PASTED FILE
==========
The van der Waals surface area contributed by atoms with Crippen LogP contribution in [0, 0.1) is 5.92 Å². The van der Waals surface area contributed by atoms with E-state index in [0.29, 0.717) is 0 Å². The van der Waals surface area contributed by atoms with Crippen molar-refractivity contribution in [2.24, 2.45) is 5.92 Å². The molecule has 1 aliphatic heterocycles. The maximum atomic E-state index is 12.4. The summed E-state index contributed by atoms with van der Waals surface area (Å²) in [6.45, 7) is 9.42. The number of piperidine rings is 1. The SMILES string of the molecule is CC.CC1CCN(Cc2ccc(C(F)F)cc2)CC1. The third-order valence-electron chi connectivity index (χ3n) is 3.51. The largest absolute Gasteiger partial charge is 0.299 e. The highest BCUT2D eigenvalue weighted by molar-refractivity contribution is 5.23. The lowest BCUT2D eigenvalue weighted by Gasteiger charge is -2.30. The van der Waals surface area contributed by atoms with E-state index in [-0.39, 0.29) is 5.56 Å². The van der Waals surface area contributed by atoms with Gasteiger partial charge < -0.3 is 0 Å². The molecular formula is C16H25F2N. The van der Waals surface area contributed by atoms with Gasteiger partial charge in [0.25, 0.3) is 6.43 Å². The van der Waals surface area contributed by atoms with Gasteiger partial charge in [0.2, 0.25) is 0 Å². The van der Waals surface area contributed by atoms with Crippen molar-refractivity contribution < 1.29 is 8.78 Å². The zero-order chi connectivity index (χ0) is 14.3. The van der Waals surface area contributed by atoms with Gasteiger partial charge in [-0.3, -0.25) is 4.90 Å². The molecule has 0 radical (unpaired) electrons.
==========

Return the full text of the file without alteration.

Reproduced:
The van der Waals surface area contributed by atoms with Crippen LogP contribution in [0, 0.1) is 5.92 Å². The van der Waals surface area contributed by atoms with E-state index in [0.29, 0.717) is 0 Å². The van der Waals surface area contributed by atoms with Crippen molar-refractivity contribution in [2.24, 2.45) is 5.92 Å². The molecule has 1 aliphatic heterocycles. The maximum atomic E-state index is 12.4. The summed E-state index contributed by atoms with van der Waals surface area (Å²) in [6.45, 7) is 9.42. The number of piperidine rings is 1. The SMILES string of the molecule is CC.CC1CCN(Cc2ccc(C(F)F)cc2)CC1. The third-order valence-electron chi connectivity index (χ3n) is 3.51. The largest absolute Gasteiger partial charge is 0.299 e. The highest BCUT2D eigenvalue weighted by molar-refractivity contribution is 5.23. The lowest BCUT2D eigenvalue weighted by Gasteiger charge is -2.30. The van der Waals surface area contributed by atoms with E-state index in [-0.39, 0.29) is 5.56 Å². The van der Waals surface area contributed by atoms with Gasteiger partial charge < -0.3 is 0 Å². The molecular formula is C16H25F2N. The van der Waals surface area contributed by atoms with Gasteiger partial charge in [0.25, 0.3) is 6.43 Å². The van der Waals surface area contributed by atoms with Gasteiger partial charge in [0.2, 0.25) is 0 Å². The van der Waals surface area contributed by atoms with Crippen molar-refractivity contribution < 1.29 is 8.78 Å². The zero-order chi connectivity index (χ0) is 14.3. The van der Waals surface area contributed by atoms with Gasteiger partial charge in [-0.3, -0.25) is 4.90 Å². The molecule has 0 radical (unpaired) electrons.